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Letter from the Editor -- July 2000

A lot going on this past month, with gay pride, and everything else descending on San Francisco.

Walking around gay pride this year was a good time (with my purple hair and silver glitter), although realized at the event that I am becoming more and more disenchanted with GLAAD. Don't get me wrong, I have been a support of theirs in the past, and am totally behind their efforts to fight internet censorship and such. (I've even written an artivle for their Access Denied 2.0 book that is distributed to every member of Congress. Click here to download the PDF of the report, which includes my article)

The stuff I am disenchanted with centers on Dr. Laura, with a little bit of Eminem, too. Now, let me be clear, I'm no fan of Dr. Laura.But I am a fan of free speech, and I think GLAAD is walking a thin line between attacking her advertisers, and trying to affect her right to free speech. If some whiny, Bible-thumping chick (whose nude pics are online) wants to tell people negative things about gays, I don't think we should stop her. I'm a big believer that the wackier and moreinsane the messager for "their side," the better off we are. It's the same thing as Fred Phelps, who shows up everywhere with "God Hates Fags" signs. I think we should let the wackiest people on the right do damage from the inside. When Fred Phelps held up his signs at Matthew Shepard's funeral, other religious people backed away from him and were more supportive than they might have been otherwise.

So, I'm all for pressuring her advertisers, and I do think Paramount is sleazy to be making so many shows with positive gay characters, with openly gay producers and crew, and then bringing someone like Dr. Laura in to making a mad grab for ratings by attacking us. But, I will admit, I'm nostalgic for people speaking their minds. This whole "compassionate conservative" nonsense that we get from the new right and people like George W. Bush makes them harder to pin down on things. They speak one way and act another. Bush will never say anything that gays will find offensive, but he will surely pass legislation that hurts gays. Hopefully, we can contain him and let him only affect the gay population of Texas, rather than spreading his ineptitude to the rest of the country. I mean, his father was anti-gay, and it made things much easier to work with. Reagan and Bush were totally anti-gay, through their words and deeds, and for most of the AIDS Epidemic, their silence. But I think it's more refreshing to have people who dislike you openly dislike you and not sugar coat it.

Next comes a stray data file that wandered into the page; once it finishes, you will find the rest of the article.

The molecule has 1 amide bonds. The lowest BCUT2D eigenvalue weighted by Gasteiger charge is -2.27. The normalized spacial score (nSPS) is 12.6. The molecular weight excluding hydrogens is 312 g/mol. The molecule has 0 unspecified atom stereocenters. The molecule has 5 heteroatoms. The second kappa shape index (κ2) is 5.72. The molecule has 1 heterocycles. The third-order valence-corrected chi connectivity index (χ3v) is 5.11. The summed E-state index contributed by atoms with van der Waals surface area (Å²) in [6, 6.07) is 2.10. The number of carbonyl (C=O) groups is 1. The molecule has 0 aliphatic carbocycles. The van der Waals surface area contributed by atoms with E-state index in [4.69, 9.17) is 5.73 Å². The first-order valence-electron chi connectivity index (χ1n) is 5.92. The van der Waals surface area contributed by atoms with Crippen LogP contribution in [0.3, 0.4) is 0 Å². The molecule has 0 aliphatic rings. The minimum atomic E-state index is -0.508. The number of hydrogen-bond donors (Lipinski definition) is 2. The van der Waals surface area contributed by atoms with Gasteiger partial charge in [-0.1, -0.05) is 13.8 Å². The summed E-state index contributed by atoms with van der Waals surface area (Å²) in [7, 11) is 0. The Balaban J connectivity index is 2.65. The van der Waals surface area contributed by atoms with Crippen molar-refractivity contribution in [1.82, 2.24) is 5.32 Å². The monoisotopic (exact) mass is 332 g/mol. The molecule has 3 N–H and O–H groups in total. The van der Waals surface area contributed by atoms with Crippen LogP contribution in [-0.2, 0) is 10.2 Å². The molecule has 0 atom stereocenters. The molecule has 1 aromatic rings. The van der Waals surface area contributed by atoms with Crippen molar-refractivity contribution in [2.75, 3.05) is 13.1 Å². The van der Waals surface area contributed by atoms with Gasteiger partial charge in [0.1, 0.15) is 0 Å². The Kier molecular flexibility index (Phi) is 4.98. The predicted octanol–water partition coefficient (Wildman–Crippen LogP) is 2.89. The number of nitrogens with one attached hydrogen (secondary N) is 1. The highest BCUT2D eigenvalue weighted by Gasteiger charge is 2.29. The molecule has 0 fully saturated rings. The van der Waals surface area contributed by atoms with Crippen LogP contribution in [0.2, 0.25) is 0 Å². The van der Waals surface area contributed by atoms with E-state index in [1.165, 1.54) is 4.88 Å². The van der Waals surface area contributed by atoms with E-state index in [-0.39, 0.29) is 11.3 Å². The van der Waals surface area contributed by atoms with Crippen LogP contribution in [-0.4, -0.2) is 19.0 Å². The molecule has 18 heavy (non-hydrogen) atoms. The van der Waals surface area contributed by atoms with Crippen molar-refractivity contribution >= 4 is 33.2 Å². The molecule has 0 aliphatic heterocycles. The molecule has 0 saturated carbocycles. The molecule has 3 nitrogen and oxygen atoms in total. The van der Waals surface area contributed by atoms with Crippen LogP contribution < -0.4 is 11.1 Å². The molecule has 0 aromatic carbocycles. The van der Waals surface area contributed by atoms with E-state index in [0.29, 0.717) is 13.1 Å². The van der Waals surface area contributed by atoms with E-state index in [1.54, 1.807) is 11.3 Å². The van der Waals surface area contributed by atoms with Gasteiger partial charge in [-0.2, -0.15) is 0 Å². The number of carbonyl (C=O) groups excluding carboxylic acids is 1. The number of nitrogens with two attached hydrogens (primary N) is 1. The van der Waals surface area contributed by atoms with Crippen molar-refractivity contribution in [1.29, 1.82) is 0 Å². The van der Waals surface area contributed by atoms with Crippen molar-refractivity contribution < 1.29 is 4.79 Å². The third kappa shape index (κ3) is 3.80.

Which brings us to Eminem, who is selling an amazing number of albums with The Marshall Mathers LP (OK, I admit that I'm linking to it just to annoy people). The lyrics have a lot of things that the press and, of course, GLAAD, have deemed anti-gay. Of course, they are anti-gay, but they pull the lyrics out of context, which would show that Eminem is anti-everything. That doesn't justify the anti-gay lyrics, but to only focus on the anti-gay lyrics is a disservice. I also think Eminem is humorous. Some people do not enjoy his humor, and immediately think no one should listen to it because they don't appreciate the joke. I don't think Eminem is necessarily anti-gay himself, it seems he will attack whomever best fits the rhyme. But no matter what you think about Eminem, once again, the approach is wrong. GLAAD avoids the free speech issue which would obviously blow up in their face by pinning the blame on the label for distributing it, and insinuating that anything that happens as a result of this album would be their fault.

GLAAD has published an exhaustive list of the anti-gay lyrics from the album, which you can read here if you are so inclined.

I guess I should be happy if the biggest issue we face as a community are a young, punk rapper and old, bitchy talk show host.

Also spent a lot of time this month at the Gay and Lesbian Film Festival here in town (they say lesbian and gay, but I use FDA standards whereby the majority of ingredients needs to be listed first). The festival seemed to be the worst of the five years I've been attending. I think we went for the "celebrate diversity" vibe more than the "quality film" focus. I mean, I think it's cool if some lesbian from Tonga makes a film (a made up example), but if the film sucks, pick something better. I've seen amazing films from other cultures in previous years: East Palace, West Palace was one of the first films from China to explore gay themes at a previous festival, and other films from Africa and other moves have previously been delightful. But this year, it just seemed to be quota filling. Not to mention that MANY movies had the gay characters in minor roles and the heterosexuals in the lead roles. I'm not anti-straight, but at a gay film festival, the whole point is the gays being front and center. Let's hope they get things better put together next year. This year, I didn't buy the rich white guy pass, like I have in previous years (which lets me line jump and go into any movie with no advance notice). I'm glad I didn't support the festival more than buying tickets to the shows I attended.

Hmm, seems like I'm bitching more than anything this month. Oh well...

Thanks.

 

 

jeff@oasismag.com


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